More Americans in Living Wage Jobs for January; Discouraged workers return

“While the news is generally good for low- and middle-income families, the extreme employment gap between men and women is concerning,” Ludwig said. “The pandemic has obviously had a disproportionate impact on women in the workforce, with policymakers and employers slow to respond.”

LISEP’s real unemployment rate (TRU) is a measure of the functionally unemployed – the unemployed, plus those who seek but cannot obtain full-time employment paid above the poverty line. Additionally, LISEP measures the TRU Out of the Population (TRU OOP), the percentage of the total US population (aged 16 and older) who is seeking but unable to find full-time paying employment above of the poverty line. While the TRU measures the percentage of functionally unemployed for the entire active workforce, the TRU OOP assesses the entire potential workforce, including discouraged workers and those who have dropped out. labor pool.

For January, LISEP found that the TRU OOP is now at its lowest level since October 2019which means that workers not only return to the labor market, but find gainful employment.

In January, all major demographics posted TRU increases in living wage job growth, with a composite rate of 22.5%, down 0.8 percentage points from the December rate. This contrasts with the government rate released by the US Bureau of Labor Statistics (BLS), which reported an unemployment rate of 4%, up 0.1 percentage points from January. But the gender gap persists, with the male URR dropping 0.6 percentage points and now standing at 17.7%, while the female URR, albeit down 0.8 percentage points , remains more than 10 percentage points higher than their male counterparts at 28%.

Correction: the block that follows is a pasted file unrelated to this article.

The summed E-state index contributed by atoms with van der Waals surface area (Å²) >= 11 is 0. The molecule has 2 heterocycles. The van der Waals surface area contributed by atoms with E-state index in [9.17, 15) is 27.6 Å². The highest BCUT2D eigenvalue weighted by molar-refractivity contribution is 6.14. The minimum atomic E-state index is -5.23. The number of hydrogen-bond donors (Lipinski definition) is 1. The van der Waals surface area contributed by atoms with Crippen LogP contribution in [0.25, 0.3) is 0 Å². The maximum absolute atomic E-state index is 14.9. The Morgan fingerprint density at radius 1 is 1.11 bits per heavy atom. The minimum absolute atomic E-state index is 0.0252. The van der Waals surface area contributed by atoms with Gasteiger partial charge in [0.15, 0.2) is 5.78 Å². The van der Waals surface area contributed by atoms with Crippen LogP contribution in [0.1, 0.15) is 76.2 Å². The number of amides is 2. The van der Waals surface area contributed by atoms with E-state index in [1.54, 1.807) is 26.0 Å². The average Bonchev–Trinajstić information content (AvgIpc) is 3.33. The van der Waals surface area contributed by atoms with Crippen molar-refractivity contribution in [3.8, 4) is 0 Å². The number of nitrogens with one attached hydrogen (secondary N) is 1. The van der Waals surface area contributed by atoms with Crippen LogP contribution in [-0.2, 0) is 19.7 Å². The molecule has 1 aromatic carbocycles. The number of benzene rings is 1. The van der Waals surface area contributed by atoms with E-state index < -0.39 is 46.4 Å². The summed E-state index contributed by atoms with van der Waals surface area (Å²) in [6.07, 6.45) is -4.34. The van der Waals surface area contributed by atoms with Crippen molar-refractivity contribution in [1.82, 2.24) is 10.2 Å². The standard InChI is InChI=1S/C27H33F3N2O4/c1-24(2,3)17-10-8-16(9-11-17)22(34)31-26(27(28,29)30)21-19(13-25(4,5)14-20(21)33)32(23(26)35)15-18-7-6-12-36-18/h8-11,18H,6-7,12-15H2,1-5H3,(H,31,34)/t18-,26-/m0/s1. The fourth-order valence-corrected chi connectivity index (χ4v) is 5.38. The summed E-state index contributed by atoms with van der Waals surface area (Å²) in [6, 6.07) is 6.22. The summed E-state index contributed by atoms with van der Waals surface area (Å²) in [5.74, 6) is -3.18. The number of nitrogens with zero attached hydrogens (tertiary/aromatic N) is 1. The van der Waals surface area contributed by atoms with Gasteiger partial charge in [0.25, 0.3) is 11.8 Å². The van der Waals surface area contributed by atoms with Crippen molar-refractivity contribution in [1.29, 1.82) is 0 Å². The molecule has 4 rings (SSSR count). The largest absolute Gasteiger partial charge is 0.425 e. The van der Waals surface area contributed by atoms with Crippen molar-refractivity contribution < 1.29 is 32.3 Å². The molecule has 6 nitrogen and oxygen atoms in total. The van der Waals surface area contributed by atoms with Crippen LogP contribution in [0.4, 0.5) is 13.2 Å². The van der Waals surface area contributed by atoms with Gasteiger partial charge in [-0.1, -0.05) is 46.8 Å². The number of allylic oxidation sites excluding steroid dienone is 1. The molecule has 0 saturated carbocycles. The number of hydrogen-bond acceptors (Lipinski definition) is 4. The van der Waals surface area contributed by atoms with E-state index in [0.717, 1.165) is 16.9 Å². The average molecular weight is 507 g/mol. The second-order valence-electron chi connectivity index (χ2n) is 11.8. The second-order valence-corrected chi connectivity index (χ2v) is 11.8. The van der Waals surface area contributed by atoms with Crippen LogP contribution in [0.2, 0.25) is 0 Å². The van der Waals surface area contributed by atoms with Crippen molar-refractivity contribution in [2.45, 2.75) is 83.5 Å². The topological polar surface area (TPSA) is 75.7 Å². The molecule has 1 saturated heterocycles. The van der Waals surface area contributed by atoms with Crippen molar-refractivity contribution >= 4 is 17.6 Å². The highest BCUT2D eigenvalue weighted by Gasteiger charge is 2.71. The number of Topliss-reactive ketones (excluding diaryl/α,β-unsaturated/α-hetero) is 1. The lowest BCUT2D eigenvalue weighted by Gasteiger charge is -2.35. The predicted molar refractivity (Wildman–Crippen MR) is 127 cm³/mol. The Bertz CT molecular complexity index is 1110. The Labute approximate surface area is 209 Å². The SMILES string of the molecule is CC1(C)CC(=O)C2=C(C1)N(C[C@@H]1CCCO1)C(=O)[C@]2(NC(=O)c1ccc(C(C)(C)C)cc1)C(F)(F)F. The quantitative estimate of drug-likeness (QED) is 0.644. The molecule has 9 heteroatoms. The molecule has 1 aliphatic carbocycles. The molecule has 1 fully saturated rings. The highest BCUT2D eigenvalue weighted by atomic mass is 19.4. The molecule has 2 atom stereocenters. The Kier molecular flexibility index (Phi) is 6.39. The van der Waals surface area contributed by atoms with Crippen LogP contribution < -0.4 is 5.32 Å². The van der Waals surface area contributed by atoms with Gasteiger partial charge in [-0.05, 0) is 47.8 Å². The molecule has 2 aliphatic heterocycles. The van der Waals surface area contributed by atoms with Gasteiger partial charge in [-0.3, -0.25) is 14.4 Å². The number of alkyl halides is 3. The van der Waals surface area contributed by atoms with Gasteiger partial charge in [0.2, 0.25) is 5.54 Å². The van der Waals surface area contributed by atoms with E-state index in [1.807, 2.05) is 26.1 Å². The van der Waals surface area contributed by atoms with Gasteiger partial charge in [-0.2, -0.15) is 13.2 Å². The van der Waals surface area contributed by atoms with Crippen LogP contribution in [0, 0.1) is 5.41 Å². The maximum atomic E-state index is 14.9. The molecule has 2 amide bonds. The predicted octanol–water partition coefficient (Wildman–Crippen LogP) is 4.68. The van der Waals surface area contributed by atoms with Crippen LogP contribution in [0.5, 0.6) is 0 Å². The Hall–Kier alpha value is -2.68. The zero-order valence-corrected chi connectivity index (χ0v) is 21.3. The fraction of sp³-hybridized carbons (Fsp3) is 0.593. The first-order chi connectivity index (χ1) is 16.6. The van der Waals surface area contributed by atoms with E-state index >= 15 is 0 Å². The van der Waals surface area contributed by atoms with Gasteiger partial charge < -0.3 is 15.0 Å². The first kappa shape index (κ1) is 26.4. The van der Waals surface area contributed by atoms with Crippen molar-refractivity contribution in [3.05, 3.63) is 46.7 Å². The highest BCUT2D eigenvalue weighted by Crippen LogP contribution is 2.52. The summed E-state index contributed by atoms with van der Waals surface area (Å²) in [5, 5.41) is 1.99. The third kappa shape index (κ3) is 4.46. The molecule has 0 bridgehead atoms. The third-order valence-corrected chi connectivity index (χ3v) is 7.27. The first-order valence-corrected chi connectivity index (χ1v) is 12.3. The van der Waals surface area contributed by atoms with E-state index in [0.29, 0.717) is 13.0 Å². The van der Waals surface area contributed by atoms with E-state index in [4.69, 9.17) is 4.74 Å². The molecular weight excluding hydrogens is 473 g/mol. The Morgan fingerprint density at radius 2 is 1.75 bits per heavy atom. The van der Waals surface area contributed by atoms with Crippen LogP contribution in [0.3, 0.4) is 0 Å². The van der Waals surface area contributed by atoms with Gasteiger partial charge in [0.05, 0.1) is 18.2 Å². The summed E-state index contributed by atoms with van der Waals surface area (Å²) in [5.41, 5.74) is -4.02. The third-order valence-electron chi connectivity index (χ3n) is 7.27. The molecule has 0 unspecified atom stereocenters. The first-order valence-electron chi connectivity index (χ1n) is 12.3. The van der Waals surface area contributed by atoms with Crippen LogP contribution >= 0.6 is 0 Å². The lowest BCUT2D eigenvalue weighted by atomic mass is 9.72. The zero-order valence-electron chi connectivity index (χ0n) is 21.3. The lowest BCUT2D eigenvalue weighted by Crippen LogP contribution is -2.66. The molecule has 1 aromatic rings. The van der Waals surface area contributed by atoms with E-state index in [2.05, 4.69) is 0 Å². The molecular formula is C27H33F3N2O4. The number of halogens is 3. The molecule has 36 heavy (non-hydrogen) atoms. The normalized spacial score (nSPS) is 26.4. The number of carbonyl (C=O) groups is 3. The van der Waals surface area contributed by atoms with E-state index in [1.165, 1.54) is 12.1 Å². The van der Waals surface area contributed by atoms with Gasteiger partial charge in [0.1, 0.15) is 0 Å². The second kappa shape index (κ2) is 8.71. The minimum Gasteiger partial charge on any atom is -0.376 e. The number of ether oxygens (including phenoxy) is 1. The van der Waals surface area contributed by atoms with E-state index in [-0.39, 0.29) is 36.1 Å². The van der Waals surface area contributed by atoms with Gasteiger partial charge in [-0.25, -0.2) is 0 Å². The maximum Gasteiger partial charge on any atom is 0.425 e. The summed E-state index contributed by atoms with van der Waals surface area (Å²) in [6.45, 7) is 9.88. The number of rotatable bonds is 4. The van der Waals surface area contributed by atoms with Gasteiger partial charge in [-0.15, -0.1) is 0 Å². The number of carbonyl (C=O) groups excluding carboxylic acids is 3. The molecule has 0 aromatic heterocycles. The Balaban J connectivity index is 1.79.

From January to February, all major demographics saw a decrease in the number of workers classified as functionally unemployed, as measured by LISEP’s TRU. The URR for black workers fell from 27.3% to 25.8% (1.5 percentage points); Hispanic workers fell from 27.7% to 25.4% (2.3 percentage points); while white workers’ URR remained essentially flat, decreasing by 0.1 percentage points, from 21.6% to 21.5%.

“Even after adjusting for inflation, low- and middle-income workers continue to make gains, which will be essential to a full economic recovery,” the LISEP president said. Gene Ludwig. “And the fact that previously discouraged workers are coming back – and returning to gainful employment – ​​is an encouraging sign. While we seem to be moving in the right direction, too many Americans are still living on the edge.”

About TRU
LISEP published the white paper “Measuring Better: Development of ‘True Rate of Unemployment Data as the Basis for Social and Economic Policy” when the new statistical measure was announced in October. The document and the methodology can be consulted here. LISEP issues the TRU one to two weeks after the release of the BLS unemployment report, which occurs on the first Friday of each month. The TRU rate and supporting data are available on the LISEP website at

The Ludwig Institute for Shared Economic Prosperity (LISEP) was created in 2019 by Ludwig and his wife, Dr. Carole Ludwig. LISEP’s mission is to improve the economic well-being of middle- and low-income Americans through research and education, and seeks to advance the dialogue around policy solutions to improve the well-being of all Americans.

On Gene Ludwig
In addition to his role as President of LISEP, Gene Ludwig is the founder of the Promontory family of companies and Canapi LLC, a fintech venture capital fund. He is the CEO of Promontory MortgagePath, a technology-based mortgage management and solutions company. Ludwig is the former Vice President and Chief Comptroller of Bankers Trust New York Corp., and served as Comptroller of the United States Currency from 1993 to 1998. He is also the author of the book The fading American dream, which studies the economic challenges faced by low- and middle-income Americans. He left in September 2020 by Disruption Books. On Twitter: @geneludwig.

SOURCE Ludwig Institute for Shared Economic Prosperity

Michael A. Bynum